The pandemic has reformatted the job market and led to Gen Z, who are now entering the job market, suing hybrid jobs, with flexible hours and which allow them to develop personal projects.
The advertising agency VMLY&R, together with the research consultancy Trendisity, has launched a survey of the upcoming job market: “Recalculation: this will be work and employability in the coming years.”
One of the main conclusions is that for almost 8 out of 10 workers and students, the ideal job is one that offers flexible hours.
When asked what your “ideal job” would be like, 78% of respondents said the ideal job “it is the one that offers the possibility to adapt my programs with flexibility while still achieving the objectives“.
68% of those consulted prefer a hybrid format, combining face-to-face days with other home office days, while only 15% prefer face-to-face only and 18% virtual only.
One in three workers currently in a remote or hybrid format scheme warrants this he would resign or look for another job if asked to work face-to-face. And six out of ten workers and students consider it a decision factor in choosing a job.
Mariela Mociulsky, CEO_founder of Trendsity, explains that the life plan has changed. “We have gone from organizing life according to work, to a new conception: think about your life project and choose your job from that“. While these changes are here to stay, some companies have a harder time accepting them than others. “These Generation Z choices cause conflicts within companies or with some corporate cultures.”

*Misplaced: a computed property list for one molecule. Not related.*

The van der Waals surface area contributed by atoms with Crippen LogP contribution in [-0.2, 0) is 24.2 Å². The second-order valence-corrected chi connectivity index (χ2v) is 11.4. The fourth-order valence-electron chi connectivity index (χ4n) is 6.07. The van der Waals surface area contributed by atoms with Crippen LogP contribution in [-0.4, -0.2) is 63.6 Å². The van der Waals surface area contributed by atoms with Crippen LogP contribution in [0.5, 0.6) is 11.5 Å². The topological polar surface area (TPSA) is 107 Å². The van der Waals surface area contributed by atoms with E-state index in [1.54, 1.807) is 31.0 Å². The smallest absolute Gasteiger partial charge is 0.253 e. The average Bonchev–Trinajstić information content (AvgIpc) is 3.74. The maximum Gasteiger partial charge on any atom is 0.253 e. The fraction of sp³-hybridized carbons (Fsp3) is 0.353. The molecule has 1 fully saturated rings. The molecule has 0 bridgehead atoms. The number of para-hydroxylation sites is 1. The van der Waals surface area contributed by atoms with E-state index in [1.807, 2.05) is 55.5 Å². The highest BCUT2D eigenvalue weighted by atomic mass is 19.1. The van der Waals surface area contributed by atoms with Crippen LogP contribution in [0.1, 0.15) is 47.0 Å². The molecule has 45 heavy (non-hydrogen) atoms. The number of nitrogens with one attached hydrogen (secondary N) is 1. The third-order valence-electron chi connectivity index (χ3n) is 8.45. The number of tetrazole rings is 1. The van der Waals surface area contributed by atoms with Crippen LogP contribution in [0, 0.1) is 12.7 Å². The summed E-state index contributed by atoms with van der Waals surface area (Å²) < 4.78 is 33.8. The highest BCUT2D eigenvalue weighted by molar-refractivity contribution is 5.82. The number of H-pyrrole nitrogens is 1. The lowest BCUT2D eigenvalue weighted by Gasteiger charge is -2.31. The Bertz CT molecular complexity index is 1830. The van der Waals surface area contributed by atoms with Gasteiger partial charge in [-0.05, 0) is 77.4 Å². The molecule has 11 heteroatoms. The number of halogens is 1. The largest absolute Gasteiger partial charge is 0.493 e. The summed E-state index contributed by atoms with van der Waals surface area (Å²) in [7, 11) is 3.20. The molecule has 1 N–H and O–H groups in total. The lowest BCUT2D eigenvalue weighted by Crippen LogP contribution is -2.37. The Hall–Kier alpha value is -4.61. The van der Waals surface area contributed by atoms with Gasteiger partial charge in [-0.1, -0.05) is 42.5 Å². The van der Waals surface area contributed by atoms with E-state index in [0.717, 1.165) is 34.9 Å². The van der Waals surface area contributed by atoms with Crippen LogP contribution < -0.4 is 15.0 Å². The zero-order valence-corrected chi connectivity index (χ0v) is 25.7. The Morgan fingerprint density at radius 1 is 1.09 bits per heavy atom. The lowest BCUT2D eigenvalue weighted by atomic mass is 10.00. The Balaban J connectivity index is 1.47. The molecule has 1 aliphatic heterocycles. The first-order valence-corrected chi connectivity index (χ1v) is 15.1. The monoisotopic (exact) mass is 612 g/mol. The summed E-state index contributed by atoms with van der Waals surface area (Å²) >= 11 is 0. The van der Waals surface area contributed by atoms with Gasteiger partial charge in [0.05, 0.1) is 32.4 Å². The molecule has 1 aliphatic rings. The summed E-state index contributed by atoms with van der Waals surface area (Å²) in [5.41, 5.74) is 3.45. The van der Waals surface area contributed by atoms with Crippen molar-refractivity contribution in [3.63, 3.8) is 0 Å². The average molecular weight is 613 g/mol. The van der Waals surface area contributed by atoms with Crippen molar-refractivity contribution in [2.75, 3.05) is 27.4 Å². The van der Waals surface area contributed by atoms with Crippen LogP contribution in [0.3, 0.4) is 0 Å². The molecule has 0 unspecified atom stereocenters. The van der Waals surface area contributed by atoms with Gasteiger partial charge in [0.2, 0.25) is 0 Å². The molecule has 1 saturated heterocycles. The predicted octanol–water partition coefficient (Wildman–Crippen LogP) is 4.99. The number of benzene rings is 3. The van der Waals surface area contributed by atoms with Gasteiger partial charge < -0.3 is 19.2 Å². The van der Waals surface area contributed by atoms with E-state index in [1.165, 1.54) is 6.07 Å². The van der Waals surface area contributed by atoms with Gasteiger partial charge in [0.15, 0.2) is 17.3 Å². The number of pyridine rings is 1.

For 31% of respondents, work is a means to carry out personal projects: travelling, undertaking and accessing new experiences.
“This is the main motivation in young people. We started from the last century with a conception of work as a sacrifice and linked to people’s identity: people defined themselves with their work. Today the concept of work is linked to enjoyment, well-being, well-being, purpose“says Mociulsky.
Fernando Cabarcos, director of strategy at VMLY&R, warns that these differences can lead to generational conflicts. “This way of advocating for Gen Z doesn’t mean people don’t care about work, it just means they’re no longer defined by it.”
Among young people who are between 20 and 30 today there is the idea of not mortgaging the present for a better future. “Furthermore, they are the working generation born into a democracy, which affects different expectations of participation in decisions: Less ‘bow to power’ attitude‘” concludes the investigation.
This clash of cultures makes it difficult for companies to find and retain the workers they need. In the post-pandemic this problem has worsened. In Argentina, 72% of employers find it difficult to find the profiles they needwhile in 2019 this value was 50%.
“For companies it is much more difficult than before to design a call. We no longer talk about recruiting them but about making them fall in love. Obviously salary still matters, but for this generation, flexibility is the new emotional salary. Previously the work path was more linear, now it’s more zigzagging”.
“There is a generation gap“, says Cabarcos. “For those over 40, working little and having a lot of fun is a lack of commitment. Generation Z wonder why I have to work 8 hours if we can do it in 4? Here lies the generational short circuit».
“Today for these guys having five jobs in ten years is something that is appreciatedThey are not looking to spend 10 years in the same company. So when the equation of having a good experience doesn’t work out, they quit, they don’t stay in jobs that have bad bosses who don’t teach,” summarizes Cabarcos. “What we’re showing with this study is that this is the tip of the iceberg ; change is here to stay.”
Charles Arterburn is a seasoned business journalist for News Rebeat, where he provides comprehensive coverage of the latest trends and developments in the world of finance and economics.